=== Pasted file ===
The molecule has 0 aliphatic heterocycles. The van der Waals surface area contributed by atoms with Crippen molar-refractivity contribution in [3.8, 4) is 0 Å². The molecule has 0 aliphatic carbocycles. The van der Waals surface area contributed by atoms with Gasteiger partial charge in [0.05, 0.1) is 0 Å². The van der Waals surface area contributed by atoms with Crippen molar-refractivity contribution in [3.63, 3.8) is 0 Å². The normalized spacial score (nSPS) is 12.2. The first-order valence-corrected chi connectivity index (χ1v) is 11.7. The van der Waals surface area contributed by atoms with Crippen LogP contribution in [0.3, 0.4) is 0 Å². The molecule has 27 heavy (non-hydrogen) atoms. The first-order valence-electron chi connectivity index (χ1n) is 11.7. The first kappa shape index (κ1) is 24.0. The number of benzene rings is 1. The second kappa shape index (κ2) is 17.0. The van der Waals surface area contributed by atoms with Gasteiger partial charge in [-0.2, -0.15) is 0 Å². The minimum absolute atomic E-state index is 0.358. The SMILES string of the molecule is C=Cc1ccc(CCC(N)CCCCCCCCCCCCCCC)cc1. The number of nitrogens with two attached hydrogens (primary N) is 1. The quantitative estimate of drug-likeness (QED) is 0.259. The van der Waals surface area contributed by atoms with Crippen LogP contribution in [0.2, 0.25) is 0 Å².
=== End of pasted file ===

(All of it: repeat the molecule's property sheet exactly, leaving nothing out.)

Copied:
The molecule has 0 aliphatic heterocycles. The van der Waals surface area contributed by atoms with Crippen molar-refractivity contribution in [3.8, 4) is 0 Å². The molecule has 0 aliphatic carbocycles. The van der Waals surface area contributed by atoms with Gasteiger partial charge in [0.05, 0.1) is 0 Å². The van der Waals surface area contributed by atoms with Crippen molar-refractivity contribution in [3.63, 3.8) is 0 Å². The normalized spacial score (nSPS) is 12.2. The first-order valence-corrected chi connectivity index (χ1v) is 11.7. The van der Waals surface area contributed by atoms with Crippen LogP contribution in [0.3, 0.4) is 0 Å². The molecule has 27 heavy (non-hydrogen) atoms. The first-order valence-electron chi connectivity index (χ1n) is 11.7. The first kappa shape index (κ1) is 24.0. The number of benzene rings is 1. The second kappa shape index (κ2) is 17.0. The van der Waals surface area contributed by atoms with Gasteiger partial charge in [-0.2, -0.15) is 0 Å². The minimum absolute atomic E-state index is 0.358. The SMILES string of the molecule is C=Cc1ccc(CCC(N)CCCCCCCCCCCCCCC)cc1. The number of nitrogens with two attached hydrogens (primary N) is 1. The quantitative estimate of drug-likeness (QED) is 0.259. The van der Waals surface area contributed by atoms with Crippen LogP contribution in [0.2, 0.25) is 0 Å².